I am no stranger to spiritual emergency. I was hospitalized at seventeen and diagnosed schizophrenic/paranoid type following a profound awakening experience that I didn’t at the time have the maturity to handle or a mentor or guide who recognized what I was going through. At the time, the term “spiritual emergency” had not made its way into the psychiatric lexicon and to this day is still not recognized in the DSMV. At eighteen I was hospitalized again in Atlanta Georgia after spending time in a fundamentalist Christian cult where members were expected to spend several days in isolation fasting and reading the bible in a locked room. That experience took me into what I can only describe as a hell dimension where I was convinced that I was utterly and hopelessly alone for all of eternity. I have also spiraled into deep depression in my mid forties after leaving a community and teacher that I had been involved with for several years.

Having seen the mental health profession from the perspective of one who was being diagnosed and institutionalized, I became interested in not only my own process of navigating through neurosis and psychosis but also helping those who had been through situations similar to what I had. At forty-nine I went back to graduate school at the California Institute of Integral Studies and received a Masters degree in Integral Counseling Psychology. Around this time, I was introduced to Ayahuasca and began a ten-year relationship with plant medicines that included Huachuma, Salvia Divonorum and psilocybin. I also worked with LSD and MDMA in a variety of contexts professionally and personally.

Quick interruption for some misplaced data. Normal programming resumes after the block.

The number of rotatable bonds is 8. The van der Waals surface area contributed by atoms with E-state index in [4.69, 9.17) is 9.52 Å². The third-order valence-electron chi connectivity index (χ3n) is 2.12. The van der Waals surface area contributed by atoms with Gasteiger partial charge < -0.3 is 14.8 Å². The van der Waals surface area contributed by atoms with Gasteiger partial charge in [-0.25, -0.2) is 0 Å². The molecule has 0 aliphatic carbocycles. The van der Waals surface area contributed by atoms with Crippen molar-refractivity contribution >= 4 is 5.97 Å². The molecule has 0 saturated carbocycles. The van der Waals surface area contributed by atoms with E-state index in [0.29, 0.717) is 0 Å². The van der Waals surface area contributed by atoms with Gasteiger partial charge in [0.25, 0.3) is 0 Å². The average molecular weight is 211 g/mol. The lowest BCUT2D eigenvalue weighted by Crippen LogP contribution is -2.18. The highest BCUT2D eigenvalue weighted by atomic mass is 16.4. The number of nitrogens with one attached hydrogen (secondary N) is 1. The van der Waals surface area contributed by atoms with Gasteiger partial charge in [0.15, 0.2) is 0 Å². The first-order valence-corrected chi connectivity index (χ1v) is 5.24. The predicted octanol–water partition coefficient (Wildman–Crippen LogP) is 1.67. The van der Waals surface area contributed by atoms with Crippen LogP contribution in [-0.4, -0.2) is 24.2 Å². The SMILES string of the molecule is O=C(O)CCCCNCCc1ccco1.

I am blessed to have an excellent support system of fellow therapists, medical doctors and psychiatrists to help navigate all of the different states of consciousness I have experienced and to offer feedback and suggestions. These kinds of checks and balances are essential for anyone working with altered states of consciousness.

I view all of our experiences with altered states, whether they are terrifying or ecstatic, as journeys into the depths of our being where we can, if we remain open and surrendered, take away insights and lessons that bring us closer to our essential self, unfettered by fear and anxiety.

I have no regrets regarding the journeys I have taken although I have experienced periods of conscious remorse, recognizing that the consequences of my actions and lack of knowledge and wisdom have at times deeply affected the people I am close to.

As for the pearls…